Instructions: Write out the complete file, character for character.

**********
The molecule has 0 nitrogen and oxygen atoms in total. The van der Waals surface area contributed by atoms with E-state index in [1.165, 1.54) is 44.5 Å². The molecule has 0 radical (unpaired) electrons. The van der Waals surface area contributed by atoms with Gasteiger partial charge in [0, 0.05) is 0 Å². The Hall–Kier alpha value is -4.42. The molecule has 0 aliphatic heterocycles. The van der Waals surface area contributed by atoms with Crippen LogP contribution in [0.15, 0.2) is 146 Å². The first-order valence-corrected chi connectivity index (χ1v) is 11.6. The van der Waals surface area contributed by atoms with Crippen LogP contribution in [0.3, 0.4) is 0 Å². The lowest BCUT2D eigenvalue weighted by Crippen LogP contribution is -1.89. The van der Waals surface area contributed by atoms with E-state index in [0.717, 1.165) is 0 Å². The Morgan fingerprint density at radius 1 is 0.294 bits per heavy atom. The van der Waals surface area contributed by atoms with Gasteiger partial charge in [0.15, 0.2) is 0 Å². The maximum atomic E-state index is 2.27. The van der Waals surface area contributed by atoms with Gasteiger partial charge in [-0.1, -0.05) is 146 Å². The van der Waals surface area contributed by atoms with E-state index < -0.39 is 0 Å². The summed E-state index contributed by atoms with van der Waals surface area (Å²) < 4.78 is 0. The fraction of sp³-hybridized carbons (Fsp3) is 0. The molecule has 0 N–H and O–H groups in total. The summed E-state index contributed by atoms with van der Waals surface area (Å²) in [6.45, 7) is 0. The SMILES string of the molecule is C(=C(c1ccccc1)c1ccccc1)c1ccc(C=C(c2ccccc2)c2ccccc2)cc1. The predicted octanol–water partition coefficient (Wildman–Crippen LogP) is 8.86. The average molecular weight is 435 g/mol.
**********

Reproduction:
The molecule has 0 nitrogen and oxygen atoms in total. The van der Waals surface area contributed by atoms with E-state index in [1.165, 1.54) is 44.5 Å². The molecule has 0 radical (unpaired) electrons. The van der Waals surface area contributed by atoms with Gasteiger partial charge in [0, 0.05) is 0 Å². The Hall–Kier alpha value is -4.42. The molecule has 0 aliphatic heterocycles. The van der Waals surface area contributed by atoms with Crippen LogP contribution in [0.15, 0.2) is 146 Å². The first-order valence-corrected chi connectivity index (χ1v) is 11.6. The van der Waals surface area contributed by atoms with Crippen LogP contribution in [0.3, 0.4) is 0 Å². The lowest BCUT2D eigenvalue weighted by Crippen LogP contribution is -1.89. The van der Waals surface area contributed by atoms with E-state index in [0.717, 1.165) is 0 Å². The Morgan fingerprint density at radius 1 is 0.294 bits per heavy atom. The van der Waals surface area contributed by atoms with Gasteiger partial charge in [0.15, 0.2) is 0 Å². The maximum atomic E-state index is 2.27. The van der Waals surface area contributed by atoms with Gasteiger partial charge in [-0.1, -0.05) is 146 Å². The van der Waals surface area contributed by atoms with E-state index < -0.39 is 0 Å². The summed E-state index contributed by atoms with van der Waals surface area (Å²) < 4.78 is 0. The fraction of sp³-hybridized carbons (Fsp3) is 0. The molecule has 0 N–H and O–H groups in total. The summed E-state index contributed by atoms with van der Waals surface area (Å²) in [6.45, 7) is 0. The SMILES string of the molecule is C(=C(c1ccccc1)c1ccccc1)c1ccc(C=C(c2ccccc2)c2ccccc2)cc1. The predicted octanol–water partition coefficient (Wildman–Crippen LogP) is 8.86. The average molecular weight is 435 g/mol.